After the Chancellor scrapped Stamp Duty for first-time buyers up to £300,000, here's 5 reasons why it should be abolished entirely:
According to GOV.UK, 'you must pay Stamp Duty Land Tax (SDLT) if you buy a property or land over a certain price in England, Wales and Northern Ireland.' It is, essentially, a tax levied on documentation - hence, stamps. Recently, Chancellor Philip Hammond scrapped Stamp Duty for first-time buyers up to £300,000, a welcome step - but several groups, including the Taxpayers' Alliance, have called for the duty to be abolished entirely.
The tax suffocates the property market
The tax prevents older homeowners from downsizing, thus preventingroom from being freed up higher up the property ladder, and stopping young families from upgrading to the homes they need. In the midst of a genuine housing crisis, Stamp Duty should be the first chucked overboard. Lord Richard Best, a former Economic Affairs Committee member in the House of Lords and former chief executive of the National Housing Federation, called stamp duty 'a real sticking point for older people'.
The duty hurts renters
The Taxpayers' Alliance warned that the tax hurts tenants, as landlords simply pass the cost of the duty onto their residents. I argued that the same thing happens with Corporation Tax, but with Stamp Duty, the hand-off is forcing people into insecure living arrangements and hiking the cost of living, particularly in areas such as London.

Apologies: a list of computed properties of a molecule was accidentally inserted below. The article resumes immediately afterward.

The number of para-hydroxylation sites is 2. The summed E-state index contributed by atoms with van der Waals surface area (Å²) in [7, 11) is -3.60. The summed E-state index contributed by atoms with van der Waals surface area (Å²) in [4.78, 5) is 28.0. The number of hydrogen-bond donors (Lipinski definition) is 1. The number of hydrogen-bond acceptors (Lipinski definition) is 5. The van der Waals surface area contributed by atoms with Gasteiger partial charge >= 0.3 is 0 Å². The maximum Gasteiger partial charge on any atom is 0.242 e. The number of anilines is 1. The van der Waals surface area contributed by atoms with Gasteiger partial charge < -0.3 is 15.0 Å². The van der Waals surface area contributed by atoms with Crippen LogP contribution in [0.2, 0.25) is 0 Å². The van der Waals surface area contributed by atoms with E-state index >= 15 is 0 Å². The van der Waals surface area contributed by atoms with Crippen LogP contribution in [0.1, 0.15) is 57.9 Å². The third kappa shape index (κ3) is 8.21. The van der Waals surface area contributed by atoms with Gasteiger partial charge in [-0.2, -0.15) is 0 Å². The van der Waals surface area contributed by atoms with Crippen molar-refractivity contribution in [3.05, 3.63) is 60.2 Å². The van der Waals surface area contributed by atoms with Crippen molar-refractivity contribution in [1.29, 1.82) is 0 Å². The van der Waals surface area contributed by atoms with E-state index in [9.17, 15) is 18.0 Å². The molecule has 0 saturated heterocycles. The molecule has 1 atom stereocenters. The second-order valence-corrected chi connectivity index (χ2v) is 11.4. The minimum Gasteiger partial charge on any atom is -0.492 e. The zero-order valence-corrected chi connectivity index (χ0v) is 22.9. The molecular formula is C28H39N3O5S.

Government revenue shouldn't come at expense of the poorest
Whilst government revenue is obviously important, it shouldn't come at the expense of those struggling to scrape together the means to live. Older people struggling to downsize, and young people looking to add some security to lives already fraught with debt (in many cases) are hurt most by the tax.
Stamp Duty prevents social mobility
With the UK floundering around mid-table in the social mobility leagues, and the recent uproar over governmental policy on the issue - Stamp Duty should be the first thing to go. Property has historically been a sign of social standing, and certainly still is in the contemporary age - and the government should be doing all they can to create a generation of homeowners, rather than concentrating power in the hands of landlords.
It causes economic harm
According to a CapX article, for every £1 raised, Stamp Duty does 75p of economic harm. Those aren't great figures. Economically, most taxes are damaging and are simply necessary evils - designed entirely for redistributive purposes. The article claims, correctly, that it would be better to allow consumers to act freely in the market place, in terms of growth - but Stamp Duty restricts this and distorts economic activity - we act as if things are more expensive than they are and are therefore less sound investments.